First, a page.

Israel’s government is willing to reach deep into its pockets to help bring down the costs of housing, Construction and Housing Minister Uri Ariel told The Jerusalem Post in an interview at his Jerusalem office.
“I won’t give a number, but let’s just say 10 figures,” he said on Thursday.
Ariel has vowed to take action that will rein in the explosive cost of housing, which rocketed up another 8 percent over the past 12 months. Since 2008, the cost of housing relative to average income increased some 52%. One tool under consideration: eliminating all or part of the 18% value-added tax on certain priority areas for housing.
Ariel promised to clear bureaucracy, argued that evacuating settlements would raise housing prices, and explained why he prefers Chinese migrant workers to “infiltrators” from Sudan and Eritrea.
The World Bank ranks Israel 140th out of 189 countries in terms of construction permit bureaucracy. There are 17 different procedures that take 210 days of waiting. The series of umbrella agreements is meant to help cut around that bureaucracy on a case-by-case basis. Why not just cut the regulation itself?
The umbrella agreement is a part of a whole program that we’re carrying out to build 100,000 new units in 10 cities, in which the government is willing to pay some of the costs up front. We see that it really helps the local authorities.
We are always changing the planning process. We are examining each step from the beginning, getting rid of some of the burden, cutting out some of the people who have to oversee things. I’m not saying the process is OK, but we’re aware of the problem, we’re taking care of it and we’re seeing the beginning of results.
For example, contractors no longer have to put money down up front. That used to cost them money and maxed out their bank credit. We’re eliminating fees that will cost the government tens of millions of shekels. We’re also checking into suppliers, to make sure they don’t have too much market power. It takes time. It’s not that you make a decision and sign something and it’s done. This isn’t like plugging in Waze, it is like flying airplanes.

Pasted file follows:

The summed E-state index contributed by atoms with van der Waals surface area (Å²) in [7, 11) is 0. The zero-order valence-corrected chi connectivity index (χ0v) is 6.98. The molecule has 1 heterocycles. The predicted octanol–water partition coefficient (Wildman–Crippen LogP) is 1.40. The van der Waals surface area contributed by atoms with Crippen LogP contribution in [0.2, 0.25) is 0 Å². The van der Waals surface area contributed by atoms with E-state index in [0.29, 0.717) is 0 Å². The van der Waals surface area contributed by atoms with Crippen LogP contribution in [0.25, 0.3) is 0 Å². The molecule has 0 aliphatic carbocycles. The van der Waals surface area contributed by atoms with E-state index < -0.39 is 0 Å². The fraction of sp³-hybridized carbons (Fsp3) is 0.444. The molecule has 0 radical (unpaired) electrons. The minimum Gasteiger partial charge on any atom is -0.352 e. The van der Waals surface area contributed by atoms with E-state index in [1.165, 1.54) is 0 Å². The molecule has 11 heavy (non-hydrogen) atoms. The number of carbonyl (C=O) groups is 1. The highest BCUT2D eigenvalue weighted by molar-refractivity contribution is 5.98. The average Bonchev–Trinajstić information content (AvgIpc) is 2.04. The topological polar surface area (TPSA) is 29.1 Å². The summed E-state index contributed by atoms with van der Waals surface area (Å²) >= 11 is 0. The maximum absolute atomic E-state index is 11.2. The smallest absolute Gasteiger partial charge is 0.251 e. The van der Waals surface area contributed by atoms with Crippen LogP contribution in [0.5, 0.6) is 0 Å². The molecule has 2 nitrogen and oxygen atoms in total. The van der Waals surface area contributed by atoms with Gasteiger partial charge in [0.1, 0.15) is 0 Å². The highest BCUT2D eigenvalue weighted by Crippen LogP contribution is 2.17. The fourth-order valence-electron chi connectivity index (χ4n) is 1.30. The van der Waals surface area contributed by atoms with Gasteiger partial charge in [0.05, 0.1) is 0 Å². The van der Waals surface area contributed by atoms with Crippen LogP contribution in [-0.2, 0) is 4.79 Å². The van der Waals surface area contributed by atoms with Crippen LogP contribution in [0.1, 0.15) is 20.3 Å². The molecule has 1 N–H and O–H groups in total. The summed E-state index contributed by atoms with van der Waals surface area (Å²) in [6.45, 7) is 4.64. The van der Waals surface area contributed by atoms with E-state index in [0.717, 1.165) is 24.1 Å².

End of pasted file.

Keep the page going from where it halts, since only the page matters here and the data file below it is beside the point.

One thing I can say is that there’s been very good cooperation between the ministries.
People are putting egos aside and making sure work gets done.
What other policies are you pursuing to bring down costs?
I believe in the rental market. We don’t have a developed one right now, but it will take years.
One idea we discussed at high levels for putting money on the table is to reduce the VAT. Now it’s at 18%, so say we reduce it, maybe not the whole way but part of the way, for certain apartments, depending on the specific places we want to encourage, it must have an effect on the market. The contractors have to react, because other people will have to compete.
Maybe not the whole way, but part of the way.
It’s not like pushing a button, I don’t know how long it will take, but they say I’m a bulldozer, so I can push things through. I’m convinced that we have to put government money on the line.
How long do you think it will take for the prices to come down?
The rise will stop in 2014, and hopefully start coming down by 2015.
Some people are worried that if prices fall too quickly, it will have negative repercussions for the economy.